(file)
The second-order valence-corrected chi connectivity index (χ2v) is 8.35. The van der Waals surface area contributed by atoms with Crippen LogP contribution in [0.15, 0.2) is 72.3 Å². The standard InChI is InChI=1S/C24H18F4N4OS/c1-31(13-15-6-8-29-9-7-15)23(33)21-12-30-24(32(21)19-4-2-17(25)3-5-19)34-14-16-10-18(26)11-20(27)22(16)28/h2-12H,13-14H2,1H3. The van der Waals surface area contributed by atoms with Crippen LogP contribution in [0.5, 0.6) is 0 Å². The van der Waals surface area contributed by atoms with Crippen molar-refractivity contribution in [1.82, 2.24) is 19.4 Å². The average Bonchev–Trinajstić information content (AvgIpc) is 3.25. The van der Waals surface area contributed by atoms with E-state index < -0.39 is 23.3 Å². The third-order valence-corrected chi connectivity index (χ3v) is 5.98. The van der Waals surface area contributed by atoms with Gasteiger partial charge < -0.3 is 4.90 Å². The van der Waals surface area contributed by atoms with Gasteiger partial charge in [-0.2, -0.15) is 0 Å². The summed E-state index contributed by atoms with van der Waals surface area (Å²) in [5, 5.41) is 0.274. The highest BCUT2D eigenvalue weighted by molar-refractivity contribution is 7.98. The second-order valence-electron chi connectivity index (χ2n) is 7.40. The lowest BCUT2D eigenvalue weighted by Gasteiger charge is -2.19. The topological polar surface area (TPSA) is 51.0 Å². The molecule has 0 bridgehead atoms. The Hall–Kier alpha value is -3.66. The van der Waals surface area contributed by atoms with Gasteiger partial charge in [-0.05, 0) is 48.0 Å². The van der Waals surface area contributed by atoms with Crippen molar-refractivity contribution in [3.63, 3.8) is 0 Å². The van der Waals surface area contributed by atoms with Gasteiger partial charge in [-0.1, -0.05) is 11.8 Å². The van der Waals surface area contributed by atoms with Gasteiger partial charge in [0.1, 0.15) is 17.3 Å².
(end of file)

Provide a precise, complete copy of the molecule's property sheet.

The second-order valence-corrected chi connectivity index (χ2v) is 8.35. The van der Waals surface area contributed by atoms with Crippen LogP contribution in [0.15, 0.2) is 72.3 Å². The standard InChI is InChI=1S/C24H18F4N4OS/c1-31(13-15-6-8-29-9-7-15)23(33)21-12-30-24(32(21)19-4-2-17(25)3-5-19)34-14-16-10-18(26)11-20(27)22(16)28/h2-12H,13-14H2,1H3. The van der Waals surface area contributed by atoms with Crippen LogP contribution in [0.5, 0.6) is 0 Å². The van der Waals surface area contributed by atoms with Crippen molar-refractivity contribution in [1.82, 2.24) is 19.4 Å². The average Bonchev–Trinajstić information content (AvgIpc) is 3.25. The van der Waals surface area contributed by atoms with E-state index < -0.39 is 23.3 Å². The third-order valence-corrected chi connectivity index (χ3v) is 5.98. The van der Waals surface area contributed by atoms with Gasteiger partial charge < -0.3 is 4.90 Å². The van der Waals surface area contributed by atoms with Gasteiger partial charge in [-0.2, -0.15) is 0 Å². The summed E-state index contributed by atoms with van der Waals surface area (Å²) in [5, 5.41) is 0.274. The highest BCUT2D eigenvalue weighted by molar-refractivity contribution is 7.98. The second-order valence-electron chi connectivity index (χ2n) is 7.40. The lowest BCUT2D eigenvalue weighted by Gasteiger charge is -2.19. The topological polar surface area (TPSA) is 51.0 Å². The molecule has 0 bridgehead atoms. The Hall–Kier alpha value is -3.66. The van der Waals surface area contributed by atoms with Gasteiger partial charge in [-0.05, 0) is 48.0 Å². The van der Waals surface area contributed by atoms with Crippen molar-refractivity contribution in [3.63, 3.8) is 0 Å². The van der Waals surface area contributed by atoms with Gasteiger partial charge in [-0.1, -0.05) is 11.8 Å². The van der Waals surface area contributed by atoms with Gasteiger partial charge in [0.1, 0.15) is 17.3 Å².